So you’re now the proud tenant of your new plot. You look, you scratch your head, you stand and survey. The fact of the matter is, there is only one way to get a plot up and running and that’s hard work. I started with cutting through the bramble jungle, once cut down to ground level then the fun really begins. Digging out all of the roots, this is quite labour intensive but unfortunately very necessary it really is the only way to ensure they don’t grow back. If you’re lucky enough to inherit fruit bushes try and salvage what you can as these are usually quite established and still produce good fruit even if you decide to relocate. Just make sure when relocating that you dig down fair enough to get the entire root. I inherited quite a few raspberries on mine which I moved to a different bed and still managed to get a good crop, they fruited much better in the second planting season. I even discovered I had a yellow raspberry bush and they tasted so much sweeter.
After clearing the bramble, grasses and what seemed like 10,000 milk bottle tops (what’s that all about) the big dig started, it seemed to go on forever with moving old bottles and pieces of brick. I even came across several large pieces of old carpet. Sometimes people use carpet to suppress the weeds; you can buy much more environmentally friendly alternatives now thankfully. On our site we have a ban on carpet; we are only allowed to use horticultural tarpaulin.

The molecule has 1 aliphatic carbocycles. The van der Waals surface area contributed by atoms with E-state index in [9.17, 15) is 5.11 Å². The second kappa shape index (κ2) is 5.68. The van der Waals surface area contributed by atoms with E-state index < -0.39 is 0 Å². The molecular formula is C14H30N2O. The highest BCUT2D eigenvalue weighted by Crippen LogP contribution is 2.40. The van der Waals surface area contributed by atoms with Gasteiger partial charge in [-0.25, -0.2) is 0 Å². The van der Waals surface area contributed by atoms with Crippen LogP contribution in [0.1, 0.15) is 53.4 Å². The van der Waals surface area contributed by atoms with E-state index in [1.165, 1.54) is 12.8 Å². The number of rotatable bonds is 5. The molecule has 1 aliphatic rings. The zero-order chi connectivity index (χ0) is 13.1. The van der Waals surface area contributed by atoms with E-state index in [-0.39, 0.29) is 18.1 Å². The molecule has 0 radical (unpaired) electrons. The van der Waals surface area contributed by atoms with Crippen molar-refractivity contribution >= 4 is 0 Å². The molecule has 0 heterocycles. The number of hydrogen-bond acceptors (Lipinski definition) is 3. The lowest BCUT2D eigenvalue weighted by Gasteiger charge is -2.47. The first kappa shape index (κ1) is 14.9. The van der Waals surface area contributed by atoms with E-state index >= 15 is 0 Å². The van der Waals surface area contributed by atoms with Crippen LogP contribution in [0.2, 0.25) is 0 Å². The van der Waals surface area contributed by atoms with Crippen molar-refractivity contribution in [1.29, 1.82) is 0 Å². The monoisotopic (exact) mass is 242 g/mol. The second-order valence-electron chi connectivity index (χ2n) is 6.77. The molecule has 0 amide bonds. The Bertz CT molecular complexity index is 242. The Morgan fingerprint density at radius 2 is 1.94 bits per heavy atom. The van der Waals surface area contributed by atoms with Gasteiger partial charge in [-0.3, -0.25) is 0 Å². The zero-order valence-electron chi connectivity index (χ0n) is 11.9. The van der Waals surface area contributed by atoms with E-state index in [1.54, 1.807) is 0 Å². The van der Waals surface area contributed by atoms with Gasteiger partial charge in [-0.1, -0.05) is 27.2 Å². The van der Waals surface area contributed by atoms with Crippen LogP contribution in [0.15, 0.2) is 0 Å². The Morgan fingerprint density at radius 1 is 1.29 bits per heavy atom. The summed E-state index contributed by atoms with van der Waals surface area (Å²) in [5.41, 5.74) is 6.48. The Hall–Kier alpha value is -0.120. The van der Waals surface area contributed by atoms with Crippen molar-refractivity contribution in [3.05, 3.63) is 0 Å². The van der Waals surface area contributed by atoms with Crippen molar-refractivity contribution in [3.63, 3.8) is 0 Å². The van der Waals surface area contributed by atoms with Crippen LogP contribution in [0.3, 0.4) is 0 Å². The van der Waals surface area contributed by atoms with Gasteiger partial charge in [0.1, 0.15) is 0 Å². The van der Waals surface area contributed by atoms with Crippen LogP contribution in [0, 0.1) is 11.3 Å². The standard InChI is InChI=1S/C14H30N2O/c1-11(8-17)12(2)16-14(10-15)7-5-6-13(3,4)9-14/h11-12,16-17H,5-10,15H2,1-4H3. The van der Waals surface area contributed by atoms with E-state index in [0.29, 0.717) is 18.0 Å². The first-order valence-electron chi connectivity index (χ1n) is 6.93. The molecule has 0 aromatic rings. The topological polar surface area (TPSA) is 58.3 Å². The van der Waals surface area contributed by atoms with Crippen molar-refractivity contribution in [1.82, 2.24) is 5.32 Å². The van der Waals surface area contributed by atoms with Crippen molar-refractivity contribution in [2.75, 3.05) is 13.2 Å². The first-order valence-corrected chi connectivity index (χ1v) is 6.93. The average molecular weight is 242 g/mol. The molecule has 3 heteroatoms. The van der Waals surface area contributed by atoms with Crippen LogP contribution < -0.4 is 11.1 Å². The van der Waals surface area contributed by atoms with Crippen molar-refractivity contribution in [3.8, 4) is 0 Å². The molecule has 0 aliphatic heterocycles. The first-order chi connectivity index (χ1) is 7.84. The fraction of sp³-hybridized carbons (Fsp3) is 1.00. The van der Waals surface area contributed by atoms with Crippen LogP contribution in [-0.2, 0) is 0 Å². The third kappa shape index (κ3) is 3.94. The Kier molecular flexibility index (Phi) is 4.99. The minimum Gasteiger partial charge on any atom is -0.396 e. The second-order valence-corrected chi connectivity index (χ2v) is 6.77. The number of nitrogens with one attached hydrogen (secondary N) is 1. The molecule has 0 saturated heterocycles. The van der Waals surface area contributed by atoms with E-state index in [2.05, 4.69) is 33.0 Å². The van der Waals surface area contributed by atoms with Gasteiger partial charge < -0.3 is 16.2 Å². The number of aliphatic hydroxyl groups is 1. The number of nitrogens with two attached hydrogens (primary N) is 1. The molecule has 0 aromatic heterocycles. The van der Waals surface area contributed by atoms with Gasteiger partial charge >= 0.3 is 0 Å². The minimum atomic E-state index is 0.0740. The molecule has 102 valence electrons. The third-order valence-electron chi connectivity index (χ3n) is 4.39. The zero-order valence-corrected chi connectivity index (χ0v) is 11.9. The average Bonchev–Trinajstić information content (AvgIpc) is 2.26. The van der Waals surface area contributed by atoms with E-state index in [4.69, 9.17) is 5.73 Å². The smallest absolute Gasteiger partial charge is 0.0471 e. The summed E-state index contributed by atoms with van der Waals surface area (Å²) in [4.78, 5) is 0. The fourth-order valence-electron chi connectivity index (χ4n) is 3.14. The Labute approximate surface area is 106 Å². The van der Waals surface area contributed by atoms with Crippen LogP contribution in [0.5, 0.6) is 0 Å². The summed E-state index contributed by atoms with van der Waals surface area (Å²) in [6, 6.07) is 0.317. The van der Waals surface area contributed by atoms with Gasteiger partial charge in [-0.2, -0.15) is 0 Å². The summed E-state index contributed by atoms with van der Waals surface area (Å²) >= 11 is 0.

Through the winter months when I am not using so many beds I tend to plant green manure. There are many different mixes to choose from, I personally use the clover mix but it depends on what soil you have as to which mix you choose. The green manure on the whole replaces nitrogen back into the soil. It is a fast growing plant sown to cover bare soil, perfect for allotments. The foliage smothers weeds and the roots prevent soil erosion, when dug into the ground while still green it returns valuable nutrients to the soil and improves soil structure. It is extremely easy to sow and grow, the only thing to remember is to make sure you dig the foliage and plant into the top 2.5cm (10in) of soil and to do this 3-4 weeks before you actually intend on planting or sowing as the decay in green material can hamper plant growth.